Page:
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Arab League Nations Agree To Joint Military Force

The deal was reached after many Arab nations committed to a campaign of airstrikes in Yemen to defeat Shiite rebels.

Last updated on March 29, 2015, at 12:01 p.m. ET

Posted on March 29, 2015, at 11:50 a.m. ET

Egyptian President Abdel Fattah al-Sisi at the Arab League summit on Sunday.
Thomas Harwell / AP

Egyptian President Abdel Fattah al-Sisi at the Arab League summit on Sunday.

The leaders of Arab League countries meeting in Egypt on Sunday agreed to establish a joint military force to counter security threats to member nations.

At their summit in the city of Sharm el-Sheikh, leaders made the agreement in order to "meet the challenges that threaten the security and safety of any member states, including threats from terrorist organizations," Arab League Secretary-General Nabil Elaraby told reporters.

Egyptian Foreign Minister Sameh Shukri said that involvement in the joint military force would be voluntary, but that two countries have already committed to participating, according to Reuters.

Egyptian President Abdel Fattah al-Sisi had raised the idea of the joint force on Saturday to counter what he said were "unprecedented threats" to Arab nations, the BBC reported.

"This [Arab] nation, in its darkest hour, had never faced a challenge to its existence and a threat to its identity like the one it's facing now," he said. "This threatens our national security and [we] cannot ignore its consequences for the Arab identity."

Sisi's comments were interpreted as being directed towards the Shiite Islamic Republic of Iran, who Arab countries blame for supporting Shiite rebels in Yemen.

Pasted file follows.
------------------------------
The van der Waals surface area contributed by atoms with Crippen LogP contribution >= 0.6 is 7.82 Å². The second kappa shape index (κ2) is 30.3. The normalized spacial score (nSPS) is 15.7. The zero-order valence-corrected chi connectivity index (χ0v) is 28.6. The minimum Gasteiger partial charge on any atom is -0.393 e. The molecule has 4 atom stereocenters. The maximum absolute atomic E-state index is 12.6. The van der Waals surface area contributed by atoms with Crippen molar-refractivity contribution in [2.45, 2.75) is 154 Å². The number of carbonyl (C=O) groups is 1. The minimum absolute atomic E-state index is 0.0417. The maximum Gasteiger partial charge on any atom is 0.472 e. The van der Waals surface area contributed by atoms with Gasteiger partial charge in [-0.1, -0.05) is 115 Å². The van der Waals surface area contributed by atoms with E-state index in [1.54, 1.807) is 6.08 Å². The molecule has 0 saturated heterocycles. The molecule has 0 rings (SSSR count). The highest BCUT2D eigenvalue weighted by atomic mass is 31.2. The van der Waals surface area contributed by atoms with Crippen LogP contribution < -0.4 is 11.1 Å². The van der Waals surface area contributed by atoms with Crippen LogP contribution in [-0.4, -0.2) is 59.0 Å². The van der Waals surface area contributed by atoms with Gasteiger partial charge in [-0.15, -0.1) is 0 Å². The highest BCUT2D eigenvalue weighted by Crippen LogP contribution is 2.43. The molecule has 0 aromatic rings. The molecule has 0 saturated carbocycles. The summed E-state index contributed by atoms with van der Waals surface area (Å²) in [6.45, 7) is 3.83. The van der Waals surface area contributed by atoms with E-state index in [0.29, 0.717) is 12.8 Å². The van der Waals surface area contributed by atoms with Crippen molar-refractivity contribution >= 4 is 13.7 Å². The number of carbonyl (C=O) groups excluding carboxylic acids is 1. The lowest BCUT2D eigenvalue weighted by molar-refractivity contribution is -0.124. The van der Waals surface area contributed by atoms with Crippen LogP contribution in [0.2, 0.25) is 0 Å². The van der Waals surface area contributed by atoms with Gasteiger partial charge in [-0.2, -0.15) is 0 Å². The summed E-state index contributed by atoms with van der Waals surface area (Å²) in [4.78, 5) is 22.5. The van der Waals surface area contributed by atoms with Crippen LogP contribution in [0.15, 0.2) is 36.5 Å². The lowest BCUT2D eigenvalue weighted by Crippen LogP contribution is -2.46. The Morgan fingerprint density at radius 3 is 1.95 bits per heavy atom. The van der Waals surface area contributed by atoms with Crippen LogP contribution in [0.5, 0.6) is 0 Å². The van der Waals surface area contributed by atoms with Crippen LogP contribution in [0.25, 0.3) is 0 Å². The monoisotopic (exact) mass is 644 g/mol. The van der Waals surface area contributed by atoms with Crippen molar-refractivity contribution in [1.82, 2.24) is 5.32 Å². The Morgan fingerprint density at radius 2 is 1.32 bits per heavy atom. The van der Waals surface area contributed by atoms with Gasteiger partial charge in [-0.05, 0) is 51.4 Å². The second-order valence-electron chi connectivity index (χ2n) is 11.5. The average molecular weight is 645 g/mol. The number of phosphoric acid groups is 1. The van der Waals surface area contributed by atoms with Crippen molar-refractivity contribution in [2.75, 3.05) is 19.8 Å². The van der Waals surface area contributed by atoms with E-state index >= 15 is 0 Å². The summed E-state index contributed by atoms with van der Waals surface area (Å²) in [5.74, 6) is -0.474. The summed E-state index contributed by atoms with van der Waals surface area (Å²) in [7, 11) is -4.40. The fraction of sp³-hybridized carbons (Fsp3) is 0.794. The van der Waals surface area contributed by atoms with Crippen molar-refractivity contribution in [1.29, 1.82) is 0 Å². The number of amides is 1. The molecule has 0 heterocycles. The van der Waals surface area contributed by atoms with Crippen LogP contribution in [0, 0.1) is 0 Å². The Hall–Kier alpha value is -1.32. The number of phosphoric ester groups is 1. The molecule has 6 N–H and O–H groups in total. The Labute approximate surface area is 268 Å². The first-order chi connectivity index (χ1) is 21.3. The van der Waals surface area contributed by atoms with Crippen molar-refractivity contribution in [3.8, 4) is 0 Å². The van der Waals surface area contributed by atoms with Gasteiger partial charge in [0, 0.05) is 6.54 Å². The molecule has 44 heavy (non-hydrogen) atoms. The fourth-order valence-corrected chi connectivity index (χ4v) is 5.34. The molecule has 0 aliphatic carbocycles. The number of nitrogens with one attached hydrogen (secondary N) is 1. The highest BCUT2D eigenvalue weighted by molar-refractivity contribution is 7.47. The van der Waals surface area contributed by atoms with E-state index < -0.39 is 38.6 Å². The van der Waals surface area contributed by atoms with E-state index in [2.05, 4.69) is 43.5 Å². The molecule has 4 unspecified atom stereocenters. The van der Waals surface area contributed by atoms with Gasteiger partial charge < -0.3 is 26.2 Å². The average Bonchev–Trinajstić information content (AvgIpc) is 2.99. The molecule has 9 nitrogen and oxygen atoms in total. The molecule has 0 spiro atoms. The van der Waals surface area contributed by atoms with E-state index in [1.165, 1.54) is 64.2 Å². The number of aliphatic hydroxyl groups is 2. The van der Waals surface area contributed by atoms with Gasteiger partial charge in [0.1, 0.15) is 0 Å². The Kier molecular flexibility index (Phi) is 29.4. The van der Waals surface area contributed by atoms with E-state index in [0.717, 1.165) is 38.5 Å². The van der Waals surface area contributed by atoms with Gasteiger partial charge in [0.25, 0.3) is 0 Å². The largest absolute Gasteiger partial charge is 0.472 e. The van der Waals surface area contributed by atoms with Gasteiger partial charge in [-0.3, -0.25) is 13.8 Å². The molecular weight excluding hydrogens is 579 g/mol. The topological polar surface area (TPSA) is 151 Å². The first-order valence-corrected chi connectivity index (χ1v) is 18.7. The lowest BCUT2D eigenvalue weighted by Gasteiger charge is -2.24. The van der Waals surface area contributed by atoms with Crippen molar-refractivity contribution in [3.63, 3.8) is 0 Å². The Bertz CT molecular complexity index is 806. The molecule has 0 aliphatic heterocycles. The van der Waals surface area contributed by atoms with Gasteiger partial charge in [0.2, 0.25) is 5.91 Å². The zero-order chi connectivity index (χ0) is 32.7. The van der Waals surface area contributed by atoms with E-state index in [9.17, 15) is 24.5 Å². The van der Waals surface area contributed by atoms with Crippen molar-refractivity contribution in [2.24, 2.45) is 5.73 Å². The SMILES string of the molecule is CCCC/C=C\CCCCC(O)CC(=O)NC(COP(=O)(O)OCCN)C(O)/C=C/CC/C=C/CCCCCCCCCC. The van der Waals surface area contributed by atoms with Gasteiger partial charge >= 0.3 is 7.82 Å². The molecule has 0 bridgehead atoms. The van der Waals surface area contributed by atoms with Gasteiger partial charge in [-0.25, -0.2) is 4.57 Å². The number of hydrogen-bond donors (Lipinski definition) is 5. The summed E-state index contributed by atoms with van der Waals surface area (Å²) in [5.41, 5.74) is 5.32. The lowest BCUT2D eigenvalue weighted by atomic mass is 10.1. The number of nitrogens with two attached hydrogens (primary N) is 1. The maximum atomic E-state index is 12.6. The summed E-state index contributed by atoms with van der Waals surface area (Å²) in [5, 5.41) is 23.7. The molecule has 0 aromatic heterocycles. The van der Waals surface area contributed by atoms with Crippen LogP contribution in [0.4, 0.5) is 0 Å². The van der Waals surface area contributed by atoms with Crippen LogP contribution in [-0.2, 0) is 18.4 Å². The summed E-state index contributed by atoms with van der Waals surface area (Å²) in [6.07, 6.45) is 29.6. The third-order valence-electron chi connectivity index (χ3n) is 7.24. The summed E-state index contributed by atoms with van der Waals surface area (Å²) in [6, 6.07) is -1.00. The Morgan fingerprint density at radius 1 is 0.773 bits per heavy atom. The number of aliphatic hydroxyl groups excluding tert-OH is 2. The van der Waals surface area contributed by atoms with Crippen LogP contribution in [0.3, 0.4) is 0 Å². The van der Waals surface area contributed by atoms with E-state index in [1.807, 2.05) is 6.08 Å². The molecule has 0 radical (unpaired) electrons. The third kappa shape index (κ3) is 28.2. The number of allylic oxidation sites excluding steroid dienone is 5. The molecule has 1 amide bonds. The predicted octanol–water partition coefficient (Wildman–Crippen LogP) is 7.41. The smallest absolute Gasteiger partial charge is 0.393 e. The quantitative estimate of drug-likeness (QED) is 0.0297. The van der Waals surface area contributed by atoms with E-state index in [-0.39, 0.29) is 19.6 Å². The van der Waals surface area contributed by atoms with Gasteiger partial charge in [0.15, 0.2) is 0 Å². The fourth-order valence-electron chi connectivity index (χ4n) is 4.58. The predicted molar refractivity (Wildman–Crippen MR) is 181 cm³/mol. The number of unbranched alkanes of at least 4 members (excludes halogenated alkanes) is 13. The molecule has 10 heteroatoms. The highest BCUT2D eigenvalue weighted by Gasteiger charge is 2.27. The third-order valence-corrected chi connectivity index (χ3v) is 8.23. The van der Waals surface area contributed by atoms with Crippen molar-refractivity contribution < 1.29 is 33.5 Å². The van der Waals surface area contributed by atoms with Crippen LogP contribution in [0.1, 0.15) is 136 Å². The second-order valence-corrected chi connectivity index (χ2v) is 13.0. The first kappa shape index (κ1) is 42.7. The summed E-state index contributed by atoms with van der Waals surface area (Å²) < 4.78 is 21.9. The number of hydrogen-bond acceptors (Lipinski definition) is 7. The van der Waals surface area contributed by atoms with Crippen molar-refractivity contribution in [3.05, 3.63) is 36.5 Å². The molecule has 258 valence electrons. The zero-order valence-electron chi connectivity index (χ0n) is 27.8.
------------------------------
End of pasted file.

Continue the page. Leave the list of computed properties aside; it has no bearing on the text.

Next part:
On Saturday, Yemeni President Abdu Rabu Mansur Hadi, who fled his country last week amid a Houthi rebel advance, decried the militants as "puppets of Iran."

"I say to the puppets of Iran, its toys and those who support it, you have destroyed Yemen with your political adolescence and by manufacturing domestic and regional crises," Hadi said

Saudi Arabia is leading a multi-nation campaign of airstrikes against the Houthi rebels in Yemen, and has pledged to continue its bombings until security is restored to the country.

The agreement also comes as Arab nations continue to grapple with extremist groups such as ISIS, which has claimed attacks by its supporters in Iraq, Syria, Libya, and Tunisia.

Saudi Foreign Minister Prince Saud al-Faisal.
Mohamed El-shahed / AFP / Getty Images

Saudi Foreign Minister Prince Saud al-Faisal.

Sunday's session of the Arab League was also notable for a stinging rebuke of Russian President Vladimir Putin by Saudi Arabia.

The incident occurred after the Egyptian leader read out a letter from Putin at the meeting in which the Russian President outlined Moscow's support for the Arabs' "prosperous future," Reuters reported.

"He speaks about the problems in the Middle East as though Russia is not influencing these problems," Saudi Foreign Minister Prince Saud al-Faisal then told the leaders, referring to Russia's support of Syrian President Bashar al-Assad, whom Saudi Arabia opposes.

"They speak about tragedies in Syria while they are an essential part of the tragedies befalling the Syrian people, by arming the Syrian regime above and beyond what it needs to fight its own people," Saud said.

"I hope that the Russian president corrects this so that the Arab world's relations with Russia can be at their best level."